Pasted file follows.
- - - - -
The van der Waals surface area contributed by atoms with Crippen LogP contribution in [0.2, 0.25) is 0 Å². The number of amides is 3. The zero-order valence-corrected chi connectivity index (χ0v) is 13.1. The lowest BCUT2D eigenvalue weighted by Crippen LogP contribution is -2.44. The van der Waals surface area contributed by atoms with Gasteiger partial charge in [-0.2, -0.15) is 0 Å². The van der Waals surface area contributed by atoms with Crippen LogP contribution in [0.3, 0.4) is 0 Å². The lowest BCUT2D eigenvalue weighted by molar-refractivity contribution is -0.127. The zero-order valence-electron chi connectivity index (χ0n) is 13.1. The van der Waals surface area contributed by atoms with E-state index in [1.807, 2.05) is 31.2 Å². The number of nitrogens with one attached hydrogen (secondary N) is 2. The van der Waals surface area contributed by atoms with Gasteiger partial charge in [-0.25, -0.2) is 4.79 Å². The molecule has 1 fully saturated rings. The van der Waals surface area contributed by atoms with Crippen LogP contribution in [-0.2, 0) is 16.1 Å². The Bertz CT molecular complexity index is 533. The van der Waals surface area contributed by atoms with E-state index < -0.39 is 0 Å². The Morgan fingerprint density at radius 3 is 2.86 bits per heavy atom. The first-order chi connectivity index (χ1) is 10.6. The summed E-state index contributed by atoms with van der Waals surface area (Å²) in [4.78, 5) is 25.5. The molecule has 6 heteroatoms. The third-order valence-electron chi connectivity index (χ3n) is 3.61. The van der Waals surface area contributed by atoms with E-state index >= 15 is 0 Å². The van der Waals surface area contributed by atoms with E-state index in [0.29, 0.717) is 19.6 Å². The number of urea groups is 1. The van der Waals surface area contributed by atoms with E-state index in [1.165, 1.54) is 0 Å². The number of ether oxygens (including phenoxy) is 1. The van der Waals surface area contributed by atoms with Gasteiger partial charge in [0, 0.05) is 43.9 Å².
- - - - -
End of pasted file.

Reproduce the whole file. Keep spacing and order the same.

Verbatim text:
The van der Waals surface area contributed by atoms with Crippen LogP contribution in [0.2, 0.25) is 0 Å². The number of amides is 3. The zero-order valence-corrected chi connectivity index (χ0v) is 13.1. The lowest BCUT2D eigenvalue weighted by Crippen LogP contribution is -2.44. The van der Waals surface area contributed by atoms with Gasteiger partial charge in [-0.2, -0.15) is 0 Å². The van der Waals surface area contributed by atoms with Crippen LogP contribution in [0.3, 0.4) is 0 Å². The lowest BCUT2D eigenvalue weighted by molar-refractivity contribution is -0.127. The zero-order valence-electron chi connectivity index (χ0n) is 13.1. The van der Waals surface area contributed by atoms with E-state index in [1.807, 2.05) is 31.2 Å². The number of nitrogens with one attached hydrogen (secondary N) is 2. The van der Waals surface area contributed by atoms with Gasteiger partial charge in [-0.25, -0.2) is 4.79 Å². The molecule has 1 fully saturated rings. The van der Waals surface area contributed by atoms with Crippen LogP contribution in [-0.2, 0) is 16.1 Å². The Bertz CT molecular complexity index is 533. The van der Waals surface area contributed by atoms with E-state index < -0.39 is 0 Å². The Morgan fingerprint density at radius 3 is 2.86 bits per heavy atom. The first-order chi connectivity index (χ1) is 10.6. The summed E-state index contributed by atoms with van der Waals surface area (Å²) in [4.78, 5) is 25.5. The molecule has 6 heteroatoms. The third-order valence-electron chi connectivity index (χ3n) is 3.61. The van der Waals surface area contributed by atoms with E-state index >= 15 is 0 Å². The van der Waals surface area contributed by atoms with E-state index in [0.29, 0.717) is 19.6 Å². The number of urea groups is 1. The van der Waals surface area contributed by atoms with E-state index in [1.165, 1.54) is 0 Å². The number of ether oxygens (including phenoxy) is 1. The van der Waals surface area contributed by atoms with Gasteiger partial charge in [0, 0.05) is 43.9 Å².